Thurber, B.A.. The Similarity Of Bone Skates Skis

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  • Author: Thurber, B.A.
  • Title: The Similarity Of Bone Skates Skis
  • Published in: Viking and Medieval Scandinavia 9
  • Year: 2013
  • Pages: 197-214
  • E-text: Brepols
  • Reference: Thurber, B.A.. "The Similarity Of Bone Skates Skis." Viking and Medieval Scandinavia 9 (2013): 197-214.

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This short article examines the links in the sagas between bone skates, defined as "ice skates, approximately the length of a human foot, made from the leg bones of large mammals" (p. 197) and skis. Despite archaeological evidence for use of both bone-skates and skis throughout Scandinavia and the Viking world the author can find only one clear reference to the former, ísleggir, in the Norse-Icelandic saga corpus, whilst there are many references to skis. This sole reference appears in Magnússona saga, in a boasting contest between King Eysteinn and King Sigurðr. In his analysis of this passage, B. A. Thurber argues that skating and skiing must be closely related activities since they feature as parallel boasts. He supports this assertion with the suggestion that skaters and skiers employed the same technique - propelling themselves with a single pole or by pushing with one foot ("the skateboarding method" p. 206). Lastly, he argues that the verb skríða (to slide) is a "generic verb of motion" (p. 206) and as such could be used to describe both skating and skiing. He concludes that, in line with the archaeological evidence, bone skates were used by medieval Scandinavians, "but may not have been considered worth remarking on", since they were seen as "simply another kind of ski" (p. 211). B. A. Thurber notes that an instance of renna fótskriðu (to run foot-sliding) is to be found in Njáls saga, when Skarpheðinn slides across the ice to kill Þráinn.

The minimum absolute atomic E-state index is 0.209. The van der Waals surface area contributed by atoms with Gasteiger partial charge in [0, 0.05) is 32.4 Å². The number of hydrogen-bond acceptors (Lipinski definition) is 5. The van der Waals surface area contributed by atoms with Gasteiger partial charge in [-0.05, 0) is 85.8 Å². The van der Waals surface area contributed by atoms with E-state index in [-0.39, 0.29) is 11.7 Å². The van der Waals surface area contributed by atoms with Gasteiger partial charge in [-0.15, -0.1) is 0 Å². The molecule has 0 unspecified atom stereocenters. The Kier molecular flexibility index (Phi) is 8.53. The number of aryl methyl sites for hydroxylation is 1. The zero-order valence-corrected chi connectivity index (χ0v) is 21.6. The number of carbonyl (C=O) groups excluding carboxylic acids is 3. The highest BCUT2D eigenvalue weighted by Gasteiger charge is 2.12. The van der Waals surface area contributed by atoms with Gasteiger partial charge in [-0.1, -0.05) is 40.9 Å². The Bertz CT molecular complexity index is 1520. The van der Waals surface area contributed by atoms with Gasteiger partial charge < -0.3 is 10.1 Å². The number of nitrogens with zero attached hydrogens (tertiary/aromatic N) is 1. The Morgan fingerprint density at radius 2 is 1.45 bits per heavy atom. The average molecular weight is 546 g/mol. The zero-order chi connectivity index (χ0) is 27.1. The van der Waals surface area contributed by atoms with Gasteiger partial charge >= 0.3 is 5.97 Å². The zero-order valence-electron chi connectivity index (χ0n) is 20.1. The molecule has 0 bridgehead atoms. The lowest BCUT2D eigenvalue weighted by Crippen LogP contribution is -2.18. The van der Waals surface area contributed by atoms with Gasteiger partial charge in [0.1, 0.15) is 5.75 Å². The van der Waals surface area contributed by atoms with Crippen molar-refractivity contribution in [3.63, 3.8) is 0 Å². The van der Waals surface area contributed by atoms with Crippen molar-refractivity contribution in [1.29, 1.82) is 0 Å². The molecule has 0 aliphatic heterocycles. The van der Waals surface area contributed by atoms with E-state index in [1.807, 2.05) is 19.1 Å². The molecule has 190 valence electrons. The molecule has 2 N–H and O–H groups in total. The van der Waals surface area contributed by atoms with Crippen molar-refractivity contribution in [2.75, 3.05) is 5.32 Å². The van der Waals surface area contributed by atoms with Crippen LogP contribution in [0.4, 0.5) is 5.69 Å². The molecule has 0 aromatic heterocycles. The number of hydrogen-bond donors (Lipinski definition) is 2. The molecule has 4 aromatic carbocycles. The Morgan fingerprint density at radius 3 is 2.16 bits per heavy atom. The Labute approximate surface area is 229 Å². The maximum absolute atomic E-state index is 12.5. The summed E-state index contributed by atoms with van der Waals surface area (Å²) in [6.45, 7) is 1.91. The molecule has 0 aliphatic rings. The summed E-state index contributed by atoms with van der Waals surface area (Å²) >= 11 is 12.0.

Texta vantar

See also


Chapter 92: fór hann svo hart sem fugl flygi: "The comparison of Skarpheðinn's smooth gliding and the motion of a bird in flight brings to mind the phrase 'saman níðingar skríða' ('birds of a feather flock together' (Zoëga 1910, 382) or literally, 'shameful men glide together'). The smooth flight of a bird seems to be in keeping with skríða 's generic meaning of any smooth motion." (p. ...)


  • Written by: Harry Williams
  • Icelandic/English translation: